London marathon approaches, so Russell Bentley lets us in on his load up – week 1 of 12
The training gets done. Or it doesn’t…
On Tuesday Nina called me whilst on her way to work. The car was overheating. Lights were flashing, sirens were wailing. This was inconvenient for both of us. She had to get to work. I had to go to training. It is very hard to get around using public transport here. I would not have time to pick up the kids from school and then get two buses to track. It was El Classico, an important session (read why here), so I didn’t want to miss it. Nina rented an electric vehicle for the day and with a bit of juggling and running around, I made it to the track on time.
Sometimes cars break down, or you have to work late, and there is nothing you can do. Life happens.
But your legs and lungs don’t care what your excuses are. They get trained, or they don’t.
It’s a black-and-white issue. The race results are literally black and white in front of you. There’s no comment box for you to list all the totally legitimate reasons why you missed training sessions.
Don’t roll over too easily.
He who knows the “why”… will be able to bear almost any “how”.
London Marathon Week 1 of 12
School Sports Day – Dads Race
Day 1, Week 1 of my build-up to London Marathon, I was sitting on the grass with Nina, under the midday sun, happily watching our kids perform in Mabolgampau (sports day). I have never attended as a parent before. They both did very well, and could go far in bean bag racing.
An announcement was made that I didn’t understand, and Nina jumped up and walked down to the field. She lined up in the Mums race and did exceptionally well, finishing 2nd. Then, the final race of the day was called, the Dads Race. I had totally forgotten this was a thing. I was called over by some of the other dads. My kids started chanting for me to race. I did the bravest thing I could do in that situation. I sat there quietly with my head down and refused to budge.
At the dinner table that night, I got absolutely crucified by my family. I tried to explain to them that I had run 10 miles that morning, and had run 22 miles the day before. I was dehydrated, not warmed up and there was a high chance of me pulling something. It fell on deaf ears. They didn’t understand. Maybe you don’t either. I have to be OK with that. It doesn’t need to make any sense to anyone but me.
That night El lost a tooth and in the morning the Tooth Fairy had come, and Sports Day was completely forgotten, and I went to my track session that evening without a calf strain.
Podium Distance Project 10k
Our car was still kinda broke. On a hot day, I took the 2.5hr drive to Burnley for a 10k race. The fan was not kicking in, so I had to have the heating on full-blast with windows wide open down the motorway. I arrived feeling pretty wiped but had time for a little nap. I had front-loaded my week with miles so I could have an easier few days before this race. As I warmed up on a canal towpath, I felt like it might have worked, quite springy legs.
As the race started I quickly settled in with a group. My A goal was 31min flat, which is 3.06 per km. The first km clicked by on my watch, 3.01. Wow! It didn’t feel that fast. We settled a bit over the next few kms, but were still comfortably under my goal pace. A few things seemed off, the guys around me didn’t look like they were running sub 31min pace, and I was feeling too easy. I didn’t worry. Maybe I was just having a good day. My watch clocked my first 5k at 15.20, a brilliant start. Then, further down the road, an official called out our actual 5k time, 15.50. Ouch! It felt like the official had just punched me in the guts.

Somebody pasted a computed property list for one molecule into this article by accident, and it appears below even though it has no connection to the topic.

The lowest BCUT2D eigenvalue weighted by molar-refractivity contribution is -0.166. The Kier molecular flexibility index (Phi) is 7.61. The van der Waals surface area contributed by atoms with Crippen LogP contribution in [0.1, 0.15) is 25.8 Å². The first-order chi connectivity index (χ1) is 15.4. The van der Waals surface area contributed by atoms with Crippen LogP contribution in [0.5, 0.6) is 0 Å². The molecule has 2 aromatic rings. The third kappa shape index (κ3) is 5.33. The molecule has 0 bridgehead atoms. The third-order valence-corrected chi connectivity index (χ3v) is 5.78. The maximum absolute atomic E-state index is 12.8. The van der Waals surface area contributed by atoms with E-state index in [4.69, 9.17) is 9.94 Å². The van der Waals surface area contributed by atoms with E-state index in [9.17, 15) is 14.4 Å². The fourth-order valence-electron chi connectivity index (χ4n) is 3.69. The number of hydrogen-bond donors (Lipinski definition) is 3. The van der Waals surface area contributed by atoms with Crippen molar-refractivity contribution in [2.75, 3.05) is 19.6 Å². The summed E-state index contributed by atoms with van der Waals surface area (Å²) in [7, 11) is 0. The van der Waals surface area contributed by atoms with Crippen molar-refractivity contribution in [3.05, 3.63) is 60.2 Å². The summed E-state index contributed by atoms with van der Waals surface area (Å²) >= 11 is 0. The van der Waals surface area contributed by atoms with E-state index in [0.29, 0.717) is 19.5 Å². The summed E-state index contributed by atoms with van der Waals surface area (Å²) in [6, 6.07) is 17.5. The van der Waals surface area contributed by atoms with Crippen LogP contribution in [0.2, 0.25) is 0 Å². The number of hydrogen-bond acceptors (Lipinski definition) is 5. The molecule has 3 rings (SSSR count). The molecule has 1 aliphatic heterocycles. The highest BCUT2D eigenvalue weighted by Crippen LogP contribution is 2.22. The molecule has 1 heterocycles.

The GPS Lies!
The race loop is only 1km long and it winds around a bit, which is difficult for GPS to track accurately. My watch had been doing a Boris Johnson (flagrantly lying to my face). There had been no km markers before the halfway point, but still, I am experienced enough to know better. I swore at myself for a few minutes and my pace dropped. I felt so sorry for myself. Suddenly, I had gone from smashing my A goal, to being unable to get anywhere near it.
But I had driven all this way in a sauna car, the conditions were good, the course was fast, there was nothing wrong with me, and I would not get another opportunity to race 10k for months. So what now? Luckily, something inside decided to have a crack anyway. I picked up the pace and dropped the group I was in. Halfway through the final lap, I caught up with a runner, just as my Bojo watch confidently stated I had run 10k in 30.47, I laughed to myself and kicked past the runner, crossing the finish line in 31.29. My fastest 10k in 4 years.
I stopped by at Chester services on the way home. As I googled my official results, trying to suck a Macshake out of a paper straw, I felt very proud of myself. Whether the race goes well or badly, you can only control how you respond. If I had dropped out or lost my head at halfway, it reinforces bad habits (I have been down this hole, and it’s not easy to get out of). But, If you can say to yourself; I tried my best when the going got tough, then you are more likely to respond positively next time.
It’s also a good idea to set more than a single goal for any race. My A goal was 31min flat. My B goal was to run faster than my last 10k, which was 32.15. Nailed that fucker.